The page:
This question is just for curiosity, rather than for anything practical.

Is there any railway station in the UK from which it is not possible to get to London with only 1 change? The obvious candidates for a station like this would be far north/west Wales (but the branch lines either meet the North Wales Coast line, or have direct trains to Birmingham), or Scotland, but I can't see any lines which don't offer a direct service to a mainline.


As pointed out in the comments, trains from the Isle of Wight (and also Northern Ireland) fall in to this category! It would be interesting if we limit it to mainland though.

  • Comments are not for extended discussion; this conversation has been moved to chat.
    – JonathanReez
    Commented Oct 20, 2017 at 20:15

8 Answers 8


Here are a couple of candidates:

  • Whitby and other stations on the Esk Valley Line. The only mainline connection to this line is Middlesbrough, which currently has no direct service to London (it is planned to begin in 2021). See comment below.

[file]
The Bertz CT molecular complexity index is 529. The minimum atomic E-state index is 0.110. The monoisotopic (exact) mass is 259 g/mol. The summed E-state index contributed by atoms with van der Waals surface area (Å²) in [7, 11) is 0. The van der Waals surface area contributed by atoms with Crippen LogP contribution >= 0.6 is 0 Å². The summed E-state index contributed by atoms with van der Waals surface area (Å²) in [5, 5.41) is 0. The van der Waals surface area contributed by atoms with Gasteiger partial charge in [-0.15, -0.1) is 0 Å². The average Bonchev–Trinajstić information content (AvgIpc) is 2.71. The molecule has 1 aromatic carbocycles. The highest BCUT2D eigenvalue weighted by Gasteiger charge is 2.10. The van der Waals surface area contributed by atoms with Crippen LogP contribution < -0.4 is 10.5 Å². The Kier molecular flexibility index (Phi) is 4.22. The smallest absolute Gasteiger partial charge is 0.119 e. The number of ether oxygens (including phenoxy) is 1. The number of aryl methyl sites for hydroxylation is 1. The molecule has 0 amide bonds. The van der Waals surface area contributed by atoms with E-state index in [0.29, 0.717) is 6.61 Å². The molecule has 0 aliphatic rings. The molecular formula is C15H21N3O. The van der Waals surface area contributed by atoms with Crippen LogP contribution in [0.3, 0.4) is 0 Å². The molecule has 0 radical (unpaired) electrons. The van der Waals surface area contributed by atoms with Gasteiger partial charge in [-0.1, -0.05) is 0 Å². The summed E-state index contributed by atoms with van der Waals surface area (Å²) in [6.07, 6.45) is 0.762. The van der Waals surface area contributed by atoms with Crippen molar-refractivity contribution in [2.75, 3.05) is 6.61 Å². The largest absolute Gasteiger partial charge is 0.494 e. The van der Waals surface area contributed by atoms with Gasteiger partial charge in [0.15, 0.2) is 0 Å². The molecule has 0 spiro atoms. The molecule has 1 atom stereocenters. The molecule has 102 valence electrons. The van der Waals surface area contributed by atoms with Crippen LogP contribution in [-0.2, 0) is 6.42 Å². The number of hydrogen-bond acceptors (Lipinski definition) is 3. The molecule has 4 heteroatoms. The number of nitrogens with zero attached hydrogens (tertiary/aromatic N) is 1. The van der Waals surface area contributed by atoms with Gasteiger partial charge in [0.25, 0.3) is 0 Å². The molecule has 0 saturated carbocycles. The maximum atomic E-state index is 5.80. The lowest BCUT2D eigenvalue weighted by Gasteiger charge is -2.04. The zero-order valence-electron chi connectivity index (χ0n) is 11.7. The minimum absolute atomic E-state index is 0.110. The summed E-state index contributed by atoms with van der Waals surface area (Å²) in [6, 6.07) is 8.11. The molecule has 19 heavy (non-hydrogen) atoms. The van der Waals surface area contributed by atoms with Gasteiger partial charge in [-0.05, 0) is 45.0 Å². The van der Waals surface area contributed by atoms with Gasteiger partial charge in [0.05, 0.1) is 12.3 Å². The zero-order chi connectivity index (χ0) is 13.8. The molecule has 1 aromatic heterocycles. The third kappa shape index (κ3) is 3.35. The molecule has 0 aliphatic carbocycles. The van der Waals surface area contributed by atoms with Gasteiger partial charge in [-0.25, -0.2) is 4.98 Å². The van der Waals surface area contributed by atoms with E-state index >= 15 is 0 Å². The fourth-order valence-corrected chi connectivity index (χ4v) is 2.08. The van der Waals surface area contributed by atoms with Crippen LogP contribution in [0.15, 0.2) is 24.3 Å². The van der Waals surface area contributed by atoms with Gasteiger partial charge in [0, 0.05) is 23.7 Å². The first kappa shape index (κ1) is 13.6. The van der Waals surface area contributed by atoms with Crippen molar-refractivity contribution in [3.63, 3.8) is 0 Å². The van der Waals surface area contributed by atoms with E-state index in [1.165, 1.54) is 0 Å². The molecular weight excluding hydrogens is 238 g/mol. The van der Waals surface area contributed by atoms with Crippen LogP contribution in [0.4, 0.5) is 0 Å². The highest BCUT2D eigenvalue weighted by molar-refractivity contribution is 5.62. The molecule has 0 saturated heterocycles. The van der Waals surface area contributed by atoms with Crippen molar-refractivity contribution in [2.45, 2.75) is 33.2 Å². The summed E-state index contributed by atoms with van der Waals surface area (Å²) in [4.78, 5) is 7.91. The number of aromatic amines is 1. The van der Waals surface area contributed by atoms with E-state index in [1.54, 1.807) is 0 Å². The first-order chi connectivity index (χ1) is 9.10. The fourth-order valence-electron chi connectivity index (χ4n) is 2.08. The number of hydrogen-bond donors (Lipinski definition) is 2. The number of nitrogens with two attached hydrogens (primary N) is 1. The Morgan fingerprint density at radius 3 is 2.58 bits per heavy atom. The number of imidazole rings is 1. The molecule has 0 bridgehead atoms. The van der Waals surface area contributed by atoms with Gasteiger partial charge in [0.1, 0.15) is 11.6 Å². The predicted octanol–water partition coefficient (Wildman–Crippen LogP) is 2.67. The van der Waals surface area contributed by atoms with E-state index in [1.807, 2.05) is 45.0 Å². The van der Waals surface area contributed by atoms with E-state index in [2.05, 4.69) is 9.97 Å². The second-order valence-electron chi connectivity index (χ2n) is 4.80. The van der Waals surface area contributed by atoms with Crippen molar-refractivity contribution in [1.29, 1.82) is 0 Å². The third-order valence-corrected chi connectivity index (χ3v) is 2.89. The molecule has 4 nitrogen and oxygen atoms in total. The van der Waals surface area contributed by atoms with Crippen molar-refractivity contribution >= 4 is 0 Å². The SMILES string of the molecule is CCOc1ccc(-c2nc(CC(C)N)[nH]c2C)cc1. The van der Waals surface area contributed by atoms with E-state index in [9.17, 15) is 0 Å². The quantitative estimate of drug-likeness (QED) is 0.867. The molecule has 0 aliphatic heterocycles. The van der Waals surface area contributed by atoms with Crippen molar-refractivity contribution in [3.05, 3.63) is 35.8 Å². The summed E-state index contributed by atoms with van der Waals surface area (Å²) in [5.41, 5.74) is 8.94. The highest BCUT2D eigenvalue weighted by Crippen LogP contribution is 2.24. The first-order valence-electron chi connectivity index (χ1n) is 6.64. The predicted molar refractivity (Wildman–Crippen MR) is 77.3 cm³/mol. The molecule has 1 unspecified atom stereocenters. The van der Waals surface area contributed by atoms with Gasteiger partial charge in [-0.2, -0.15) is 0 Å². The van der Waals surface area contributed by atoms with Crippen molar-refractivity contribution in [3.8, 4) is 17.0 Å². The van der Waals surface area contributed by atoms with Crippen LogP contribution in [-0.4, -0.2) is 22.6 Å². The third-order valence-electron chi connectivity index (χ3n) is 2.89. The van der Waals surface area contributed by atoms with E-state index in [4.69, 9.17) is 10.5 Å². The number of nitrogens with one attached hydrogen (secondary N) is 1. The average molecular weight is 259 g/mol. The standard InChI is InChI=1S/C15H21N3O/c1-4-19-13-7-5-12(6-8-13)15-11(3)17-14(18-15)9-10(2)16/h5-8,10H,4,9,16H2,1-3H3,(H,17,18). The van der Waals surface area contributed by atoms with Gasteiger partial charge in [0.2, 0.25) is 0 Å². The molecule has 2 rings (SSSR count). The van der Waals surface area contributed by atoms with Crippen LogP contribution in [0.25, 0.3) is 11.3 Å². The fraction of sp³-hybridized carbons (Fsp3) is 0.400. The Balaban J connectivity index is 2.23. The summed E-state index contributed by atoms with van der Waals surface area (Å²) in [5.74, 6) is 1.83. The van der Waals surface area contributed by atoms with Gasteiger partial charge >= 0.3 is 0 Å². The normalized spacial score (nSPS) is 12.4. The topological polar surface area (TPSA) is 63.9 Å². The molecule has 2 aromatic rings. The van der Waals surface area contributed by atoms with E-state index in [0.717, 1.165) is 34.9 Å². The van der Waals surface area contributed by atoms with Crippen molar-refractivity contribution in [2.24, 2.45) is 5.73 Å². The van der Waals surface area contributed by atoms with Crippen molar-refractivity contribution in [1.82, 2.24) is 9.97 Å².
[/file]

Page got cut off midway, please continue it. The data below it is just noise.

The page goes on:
• Thornton Abbey and other stations on the Barton line. It looks like connections would be through Grimsby Town, which also has no direct London service as far as I can tell.

Incidentally, these are both in England.

  • 1
    Ironically, the Barton line shares part of its track with one of the busiest freight lines in the UK, which terminates at Immingham docks on the Humber. But it only operates as a local, rural passenger line.
    – alephzero
    Commented Oct 16, 2017 at 4:23
  • 3
    How did you find these?
    – user4188
    Commented Oct 16, 2017 at 6:37
  • @chx: I looked over the map for lines that seemed poorly connected. I looked up the stations and lines on Wikipedia to get a general idea of service, and then used the official route planner to confirm. Commented Oct 16, 2017 at 13:32
  • 8
    Sorry to spoil the fun, but trains to/from Whitby run directly to Darlington. (On Sundays. In the summer. Last one this week...hurry!) Commented Oct 16, 2017 at 15:40

Firstly the undisputed ones:

  • Clitheroe to Hall i’ th’ Wood (excluding Blackburn)
  • Barton branch as previously mentioned
  • Baildon

Then there are Merseyrail stations from Cressington to Birkdale/Aughton Park/Fazakerley (excluding Moorfields and Liverpool Central). There are sometimes engineering works meaning that London trains run direct from Liverpool South Parkway.